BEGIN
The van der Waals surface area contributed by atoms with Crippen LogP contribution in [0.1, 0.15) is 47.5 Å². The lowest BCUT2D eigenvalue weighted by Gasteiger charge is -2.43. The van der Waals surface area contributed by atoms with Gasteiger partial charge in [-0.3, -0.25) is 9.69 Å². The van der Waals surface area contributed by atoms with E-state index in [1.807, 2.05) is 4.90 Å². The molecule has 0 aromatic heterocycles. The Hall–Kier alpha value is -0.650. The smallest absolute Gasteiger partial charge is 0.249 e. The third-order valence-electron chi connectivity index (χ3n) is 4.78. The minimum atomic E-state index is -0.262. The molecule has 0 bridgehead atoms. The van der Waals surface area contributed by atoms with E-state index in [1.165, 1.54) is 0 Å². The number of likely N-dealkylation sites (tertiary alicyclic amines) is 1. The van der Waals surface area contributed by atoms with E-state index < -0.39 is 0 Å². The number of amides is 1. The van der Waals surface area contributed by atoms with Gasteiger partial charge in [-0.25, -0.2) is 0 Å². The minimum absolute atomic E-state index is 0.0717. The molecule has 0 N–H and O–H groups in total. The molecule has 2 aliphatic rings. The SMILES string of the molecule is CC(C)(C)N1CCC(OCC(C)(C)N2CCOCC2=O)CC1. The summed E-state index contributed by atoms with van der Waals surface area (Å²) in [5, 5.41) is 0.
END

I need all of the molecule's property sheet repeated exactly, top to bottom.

The van der Waals surface area contributed by atoms with Crippen LogP contribution in [0.1, 0.15) is 47.5 Å². The lowest BCUT2D eigenvalue weighted by Gasteiger charge is -2.43. The van der Waals surface area contributed by atoms with Gasteiger partial charge in [-0.3, -0.25) is 9.69 Å². The van der Waals surface area contributed by atoms with E-state index in [1.807, 2.05) is 4.90 Å². The molecule has 0 aromatic heterocycles. The Hall–Kier alpha value is -0.650. The smallest absolute Gasteiger partial charge is 0.249 e. The third-order valence-electron chi connectivity index (χ3n) is 4.78. The minimum atomic E-state index is -0.262. The molecule has 0 bridgehead atoms. The van der Waals surface area contributed by atoms with E-state index in [1.165, 1.54) is 0 Å². The number of likely N-dealkylation sites (tertiary alicyclic amines) is 1. The van der Waals surface area contributed by atoms with E-state index < -0.39 is 0 Å². The number of amides is 1. The van der Waals surface area contributed by atoms with Gasteiger partial charge in [-0.25, -0.2) is 0 Å². The minimum absolute atomic E-state index is 0.0717. The molecule has 0 N–H and O–H groups in total. The molecule has 2 aliphatic rings. The SMILES string of the molecule is CC(C)(C)N1CCC(OCC(C)(C)N2CCOCC2=O)CC1. The summed E-state index contributed by atoms with van der Waals surface area (Å²) in [5, 5.41) is 0.